Before starting Gol in 2001, Constantino de Oliveira Jr. visited low cost, low fare airlines around the world to see how they worked.
He then came home to Brazil and set up a similar model by, he told me in 2005, “taking a bit of Southwest, a bit of Ryanair, a bit of JetBlue, and Easyjet and tropicalizing them for the Brazilian market.”
De Oliveira Jr.’s preparation paid off handsomely. Gol took on established carriers Varig and Tam and won. Varig went bankrupt – in part because of the cheap competition provided by Gol – and Tam is now neck and neck in market share with the erstwhile upstart.
But Gol, rather than continue with its progressive policy, betrayed itself and its customers by becoming the new Varig. As soon as it could, it hiked fares and abandoned any pretensions to offering customers a cheap and quality alternative to the so-called legacy carriers.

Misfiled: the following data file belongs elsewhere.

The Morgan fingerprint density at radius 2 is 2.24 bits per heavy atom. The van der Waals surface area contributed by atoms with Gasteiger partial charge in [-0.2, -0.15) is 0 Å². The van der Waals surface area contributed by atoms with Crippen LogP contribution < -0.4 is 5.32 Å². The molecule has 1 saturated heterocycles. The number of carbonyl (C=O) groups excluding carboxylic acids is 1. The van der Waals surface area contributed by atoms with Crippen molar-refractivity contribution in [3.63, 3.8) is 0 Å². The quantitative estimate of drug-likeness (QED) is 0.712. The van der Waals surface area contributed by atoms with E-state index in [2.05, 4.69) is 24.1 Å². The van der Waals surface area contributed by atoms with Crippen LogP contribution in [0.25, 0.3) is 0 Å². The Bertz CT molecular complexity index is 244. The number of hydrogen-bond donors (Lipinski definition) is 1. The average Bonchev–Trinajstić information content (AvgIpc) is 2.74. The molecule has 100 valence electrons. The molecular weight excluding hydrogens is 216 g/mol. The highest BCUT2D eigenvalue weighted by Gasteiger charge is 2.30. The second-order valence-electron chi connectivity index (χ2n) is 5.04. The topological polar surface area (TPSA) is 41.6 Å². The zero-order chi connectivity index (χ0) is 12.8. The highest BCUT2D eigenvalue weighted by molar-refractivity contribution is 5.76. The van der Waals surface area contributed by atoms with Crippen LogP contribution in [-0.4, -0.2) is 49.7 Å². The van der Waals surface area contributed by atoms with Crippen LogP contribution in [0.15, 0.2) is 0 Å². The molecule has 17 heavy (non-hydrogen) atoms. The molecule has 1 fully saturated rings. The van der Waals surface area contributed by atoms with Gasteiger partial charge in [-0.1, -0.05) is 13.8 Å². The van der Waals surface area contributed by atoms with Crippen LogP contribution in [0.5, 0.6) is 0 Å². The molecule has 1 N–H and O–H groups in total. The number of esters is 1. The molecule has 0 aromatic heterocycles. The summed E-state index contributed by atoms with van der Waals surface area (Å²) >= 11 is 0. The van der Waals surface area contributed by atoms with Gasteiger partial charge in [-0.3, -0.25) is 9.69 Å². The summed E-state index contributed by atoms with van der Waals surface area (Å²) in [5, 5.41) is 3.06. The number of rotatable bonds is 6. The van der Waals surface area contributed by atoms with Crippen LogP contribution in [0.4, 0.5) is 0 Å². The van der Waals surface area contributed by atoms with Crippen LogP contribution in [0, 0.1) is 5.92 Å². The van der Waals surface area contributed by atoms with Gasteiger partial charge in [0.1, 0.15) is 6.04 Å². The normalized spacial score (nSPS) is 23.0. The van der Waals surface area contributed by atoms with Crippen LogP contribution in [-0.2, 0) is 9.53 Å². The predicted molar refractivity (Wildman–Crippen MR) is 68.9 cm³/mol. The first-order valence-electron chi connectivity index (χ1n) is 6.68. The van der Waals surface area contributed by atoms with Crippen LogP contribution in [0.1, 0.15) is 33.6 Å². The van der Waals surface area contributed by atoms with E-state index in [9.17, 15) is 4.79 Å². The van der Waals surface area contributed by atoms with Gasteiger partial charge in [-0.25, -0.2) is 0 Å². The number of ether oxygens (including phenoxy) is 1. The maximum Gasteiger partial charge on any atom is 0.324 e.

Online right now, it is selling flights from Rio de Janeiro to Sao Paulo for a minimum of 727 reais, one way. (Prices are for tomorrow’s flights.)
That is more than twice the cheapest flight available tomorrow from Edinburgh to London on British Airways (which is incidentally a shorter distance).
Gol last year bought Webjet, a startup low cost, low fare airline, and took over some of its routes.
Now we find out it is charging three times what Webjet charged for the same trips (see more in this Portuguese language story from today’s Folha de S. Paulo).
Gol’s aim is clearly to wipe out any such carriers so it can continue with its price gauging. Its resposne to the Folha story was that it is not breaking any laws.
Maybe not, but de Oliveira Jr. (who, by the way, heads one of the poorest press operations I’ve ever come across) should be ashamed.